This past weekend I marched, for the second time, with the Leijorettes. The Leijorettes are a Mardi Gras marching krewe honoring Princess Leia Organa of Alderaan. We wear the traditional Leia costume (from A New Hope, hemmed to make it more conducive to dancing and marching) with white majorette boots.
Last year, when my friend Nicole asked if I wanted to join her in the Leijorettes, everything about them sounded right up my alley. Sci Fi nerd? Check. Star Wars fan? Check. I’m not much of a dancer, but I’m a helluva marcher. And I’d always thought majorette boots were really cool. I was assured that the dance routines were simple and short. (They are, but I still need to practice a lot to accommodate for my natural lack of rhythm).
The Leijorettes are a subkrewe to the Intergalactic Krewe of Chewbacchus. Their website does a good job of explaining just what Chewbacchus is, but it’s their stated mission that sold me on joining:
The mission of the Intergalactic Krewe of Chewbacchus is to save the galaxy by bringing the magical revelry of Mardi Gras to the poor, disenfranchised, socially awkward and generally weird masses who may have never had the opportunity to participate in a Mardi Gras Parade Organization. Through our works, we hope to elevate all aspects of Fandom and celebrate Carnival in our own unique way.
Chewbacchus strives “to be the most inclusive krewe in the Universe.” I read how this year they were working, through a collaborative effort, to create a safe way for children on the Autism spectrum to participate in the parade. I didn’t get to see how that worked out (that’s the thing about marching with a group—you only see your part of the parade), but I definitely applaud the effort.
Speaking of Autism, my brother Stephen was among the spectators (not the participants) this year. My brother Jerry told me Stephen enjoyed the parade, except for the fact that they were near a fire truck for a good portion of the evening. Every time that truck blew its horn, it didn’t go so well for Stephen. (He has Hyperacute hearing).
More on the point of inclusion, a highlight for me was seeing one of my fellow Leias correspond with her Han-dler in sign language over the course of the night. (Han-dlers are handlers and non dancers who dress as accompanying Star Wars characters. The “Han-” is like Han Solo). I didn’t know what they were saying, but I loved watching them communicate.
Another thing to know about Mardi Gras in general: “throws” are a big deal. This is the stuff that goes out to the parade spectators. After the big, traditional motorized parades, you’ll usually see the streets littered with buy-in-bulk plastic beads. Chewbacchus is a walking parade, and they aim to leave a very small trash footprint in their wake. As such, they encourage their participants to hand-craft their throws, and only bring as much as you can comfortably carry.
Last year, I handed out Leijorette-logoed drink koozies, and also some koozies that I wrapped in fake fur and made into little Chewbaccas (wooziees). I did the same this year, but also added little crocheted Star Wars characters, all the handiwork of my very crafty sister Elizabeth.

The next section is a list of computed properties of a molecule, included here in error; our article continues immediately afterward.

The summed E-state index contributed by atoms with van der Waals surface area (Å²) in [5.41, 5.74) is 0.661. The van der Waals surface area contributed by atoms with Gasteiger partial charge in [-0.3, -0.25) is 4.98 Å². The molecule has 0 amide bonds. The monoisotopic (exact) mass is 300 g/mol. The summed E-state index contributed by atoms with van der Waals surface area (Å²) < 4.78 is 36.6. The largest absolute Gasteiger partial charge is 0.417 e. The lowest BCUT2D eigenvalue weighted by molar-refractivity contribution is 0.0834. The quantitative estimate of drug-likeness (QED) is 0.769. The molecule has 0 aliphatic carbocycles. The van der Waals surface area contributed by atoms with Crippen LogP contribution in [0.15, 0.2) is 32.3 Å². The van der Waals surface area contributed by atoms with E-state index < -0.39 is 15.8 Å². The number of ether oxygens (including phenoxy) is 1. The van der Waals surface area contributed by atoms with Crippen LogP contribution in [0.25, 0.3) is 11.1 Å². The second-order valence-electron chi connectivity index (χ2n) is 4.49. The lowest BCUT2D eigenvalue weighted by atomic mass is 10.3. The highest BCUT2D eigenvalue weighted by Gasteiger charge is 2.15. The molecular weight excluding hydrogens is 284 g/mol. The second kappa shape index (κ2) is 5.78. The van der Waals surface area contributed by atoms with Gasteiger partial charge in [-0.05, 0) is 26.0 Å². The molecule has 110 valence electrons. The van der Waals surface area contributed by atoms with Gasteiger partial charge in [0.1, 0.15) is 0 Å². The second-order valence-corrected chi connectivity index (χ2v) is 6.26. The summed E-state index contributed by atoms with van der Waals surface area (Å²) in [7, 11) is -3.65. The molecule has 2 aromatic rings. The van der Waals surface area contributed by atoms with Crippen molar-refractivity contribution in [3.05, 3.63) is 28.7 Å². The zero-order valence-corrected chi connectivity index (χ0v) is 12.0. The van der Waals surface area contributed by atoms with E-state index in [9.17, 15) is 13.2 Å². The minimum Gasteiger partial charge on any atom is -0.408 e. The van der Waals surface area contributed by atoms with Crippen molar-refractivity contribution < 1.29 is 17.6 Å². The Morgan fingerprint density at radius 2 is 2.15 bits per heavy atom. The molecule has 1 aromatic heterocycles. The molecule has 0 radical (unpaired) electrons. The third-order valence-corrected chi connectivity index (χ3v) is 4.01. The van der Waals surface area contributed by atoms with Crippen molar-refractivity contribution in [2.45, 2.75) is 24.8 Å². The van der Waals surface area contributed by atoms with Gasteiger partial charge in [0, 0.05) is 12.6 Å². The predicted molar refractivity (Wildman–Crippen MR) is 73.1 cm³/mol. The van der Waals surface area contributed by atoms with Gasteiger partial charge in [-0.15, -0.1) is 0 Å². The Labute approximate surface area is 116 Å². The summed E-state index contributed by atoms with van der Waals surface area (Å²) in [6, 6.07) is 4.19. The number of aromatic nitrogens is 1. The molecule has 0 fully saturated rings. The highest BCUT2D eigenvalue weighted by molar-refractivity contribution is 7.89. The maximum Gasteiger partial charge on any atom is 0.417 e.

Leia Sally, one of the two leaders of the Leijorettes and a founding member, complimented me on the crocheted cuties, but also commented, “That could be dangerous, you know.” I’m pretty sure she meant the way I had them displayed, velcroed to the strap of my crossbody bag.
Out in the open like that, they were sure to elicit some oohs and ahhs, and perhaps some impassioned pleas. Luckily, no one in the crowds tried to grab at them, but I did hear plenty squeals of “Oh my God, look at the little Chewie,” and similar. I’m enough of a Mardi Gras veteran to have been able to hear the plaintive tone in those squeals—they want one, they want one.
But I had certain, specific spectators in mind for those throws. By the time I got halfway through the parade without seeing even one of those spectators, I began to feel like Frodo carrying the One Ring. Everybody’s looking at me wondering what I intend to do with these covetous things.
The crowds were much thicker this year than last, and the Leijorettes were more plentiful. I am short, and being dressed the same as everyone else, with my blond hair tucked under a brunette wig with Leia buns, I was kind of hard to find. But finally, my niece Katie managed to pick me out in a spot where the crowds were a little thinner. She was with a small family entourage. It was time to throw the Ring into the fires of Mount Doom.
I unloaded most of the little throws then. I gave Stephen one of the Wookiees—Elizabeth called him Chewbacca’s dad. I didn’t realize it at the time, but Stephen didn’t recognize me. It was loud, and I didn’t hear, but the family tells me Stephen asked me my name. This is something he is wont to do when addressed by someone he doesn’t know. Everyone jumped in and explained, “Stephen, it’s Annie!”
To which he replied, “Oh, it is you, Anne?”
I saw Stephen and Jerry one more time; I had to tell Stephen, “Good night.” During that exchange, I could tell Stephen was fired up, in a good way. He seemed like he was having a good time. And I also heard that he took his Wookiee back to his apartment, which is a big deal. A lot of times when you give Stephen a gift, part of Christmas or a birthday celebration at the family home, he opts to just leave it there, rather than take it with him when he returns to his apartment at the end of the weekend or holiday.
To conclude on the inclusivity theme, I’m very grateful to Nicole for asking me to join this group. And also to Sherri, another friend and original Leijorette who didn’t discourage it. And to all the people in the Leijorettes who put so much time, effort, organization and love into pulling this off. I love being a part of it, and I love that the Leijorettes accept me despite my shyness, lack of rhythm, and general sense of awkwardness in a crowd.